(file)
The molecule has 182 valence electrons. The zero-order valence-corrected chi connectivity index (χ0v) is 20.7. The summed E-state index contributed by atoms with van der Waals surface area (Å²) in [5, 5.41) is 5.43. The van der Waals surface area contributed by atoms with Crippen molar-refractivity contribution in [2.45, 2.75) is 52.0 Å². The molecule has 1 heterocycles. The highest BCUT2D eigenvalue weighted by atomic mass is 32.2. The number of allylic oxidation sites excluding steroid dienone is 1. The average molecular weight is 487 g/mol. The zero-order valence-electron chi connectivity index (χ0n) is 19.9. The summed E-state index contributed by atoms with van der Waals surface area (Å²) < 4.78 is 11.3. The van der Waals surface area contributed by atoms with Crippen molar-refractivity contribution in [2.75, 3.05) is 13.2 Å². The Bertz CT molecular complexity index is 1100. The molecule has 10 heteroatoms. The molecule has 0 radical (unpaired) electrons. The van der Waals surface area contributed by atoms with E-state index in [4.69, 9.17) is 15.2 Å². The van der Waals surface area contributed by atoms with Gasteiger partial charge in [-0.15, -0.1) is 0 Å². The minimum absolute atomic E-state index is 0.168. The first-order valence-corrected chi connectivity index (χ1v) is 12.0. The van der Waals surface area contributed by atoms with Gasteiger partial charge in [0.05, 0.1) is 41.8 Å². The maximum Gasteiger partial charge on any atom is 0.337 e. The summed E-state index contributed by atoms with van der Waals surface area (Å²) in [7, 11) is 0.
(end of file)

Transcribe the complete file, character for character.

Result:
The molecule has 182 valence electrons. The zero-order valence-corrected chi connectivity index (χ0v) is 20.7. The summed E-state index contributed by atoms with van der Waals surface area (Å²) in [5, 5.41) is 5.43. The van der Waals surface area contributed by atoms with Crippen molar-refractivity contribution in [2.45, 2.75) is 52.0 Å². The molecule has 1 heterocycles. The highest BCUT2D eigenvalue weighted by atomic mass is 32.2. The number of allylic oxidation sites excluding steroid dienone is 1. The average molecular weight is 487 g/mol. The zero-order valence-electron chi connectivity index (χ0n) is 19.9. The summed E-state index contributed by atoms with van der Waals surface area (Å²) < 4.78 is 11.3. The van der Waals surface area contributed by atoms with Crippen molar-refractivity contribution in [2.75, 3.05) is 13.2 Å². The Bertz CT molecular complexity index is 1100. The molecule has 10 heteroatoms. The molecule has 0 radical (unpaired) electrons. The van der Waals surface area contributed by atoms with E-state index in [4.69, 9.17) is 15.2 Å². The van der Waals surface area contributed by atoms with Gasteiger partial charge in [-0.15, -0.1) is 0 Å². The minimum absolute atomic E-state index is 0.168. The first-order valence-corrected chi connectivity index (χ1v) is 12.0. The van der Waals surface area contributed by atoms with Gasteiger partial charge in [0.05, 0.1) is 41.8 Å². The maximum Gasteiger partial charge on any atom is 0.337 e. The summed E-state index contributed by atoms with van der Waals surface area (Å²) in [7, 11) is 0.